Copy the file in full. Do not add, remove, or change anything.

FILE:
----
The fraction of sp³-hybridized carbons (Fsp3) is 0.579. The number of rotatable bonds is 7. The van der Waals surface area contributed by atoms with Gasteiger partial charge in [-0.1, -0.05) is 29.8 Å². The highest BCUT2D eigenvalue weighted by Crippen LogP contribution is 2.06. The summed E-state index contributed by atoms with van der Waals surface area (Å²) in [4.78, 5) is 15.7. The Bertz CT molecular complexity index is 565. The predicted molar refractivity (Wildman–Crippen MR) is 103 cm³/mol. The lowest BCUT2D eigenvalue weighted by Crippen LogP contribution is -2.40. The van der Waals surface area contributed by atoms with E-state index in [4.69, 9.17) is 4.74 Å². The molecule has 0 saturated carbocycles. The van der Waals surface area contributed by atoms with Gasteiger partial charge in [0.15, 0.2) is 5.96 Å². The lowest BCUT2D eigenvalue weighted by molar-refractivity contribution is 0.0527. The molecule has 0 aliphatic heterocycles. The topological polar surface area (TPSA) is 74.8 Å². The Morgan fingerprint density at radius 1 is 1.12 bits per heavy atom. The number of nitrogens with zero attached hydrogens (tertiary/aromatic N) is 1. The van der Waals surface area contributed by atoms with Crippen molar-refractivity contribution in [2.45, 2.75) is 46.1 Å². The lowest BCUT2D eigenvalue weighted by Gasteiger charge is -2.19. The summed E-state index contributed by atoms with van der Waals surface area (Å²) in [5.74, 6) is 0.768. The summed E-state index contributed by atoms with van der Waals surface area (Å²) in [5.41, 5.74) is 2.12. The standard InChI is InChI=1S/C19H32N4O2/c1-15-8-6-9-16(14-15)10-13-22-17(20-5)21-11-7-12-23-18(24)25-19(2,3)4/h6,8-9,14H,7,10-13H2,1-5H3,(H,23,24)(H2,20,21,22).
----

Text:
The fraction of sp³-hybridized carbons (Fsp3) is 0.579. The number of rotatable bonds is 7. The van der Waals surface area contributed by atoms with Gasteiger partial charge in [-0.1, -0.05) is 29.8 Å². The highest BCUT2D eigenvalue weighted by Crippen LogP contribution is 2.06. The summed E-state index contributed by atoms with van der Waals surface area (Å²) in [4.78, 5) is 15.7. The Bertz CT molecular complexity index is 565. The predicted molar refractivity (Wildman–Crippen MR) is 103 cm³/mol. The lowest BCUT2D eigenvalue weighted by Crippen LogP contribution is -2.40. The van der Waals surface area contributed by atoms with E-state index in [4.69, 9.17) is 4.74 Å². The molecule has 0 saturated carbocycles. The van der Waals surface area contributed by atoms with Gasteiger partial charge in [0.15, 0.2) is 5.96 Å². The lowest BCUT2D eigenvalue weighted by molar-refractivity contribution is 0.0527. The molecule has 0 aliphatic heterocycles. The topological polar surface area (TPSA) is 74.8 Å². The Morgan fingerprint density at radius 1 is 1.12 bits per heavy atom. The number of nitrogens with zero attached hydrogens (tertiary/aromatic N) is 1. The van der Waals surface area contributed by atoms with Crippen molar-refractivity contribution in [2.45, 2.75) is 46.1 Å². The lowest BCUT2D eigenvalue weighted by Gasteiger charge is -2.19. The summed E-state index contributed by atoms with van der Waals surface area (Å²) in [5.74, 6) is 0.768. The summed E-state index contributed by atoms with van der Waals surface area (Å²) in [5.41, 5.74) is 2.12. The standard InChI is InChI=1S/C19H32N4O2/c1-15-8-6-9-16(14-15)10-13-22-17(20-5)21-11-7-12-23-18(24)25-19(2,3)4/h6,8-9,14H,7,10-13H2,1-5H3,(H,23,24)(H2,20,21,22).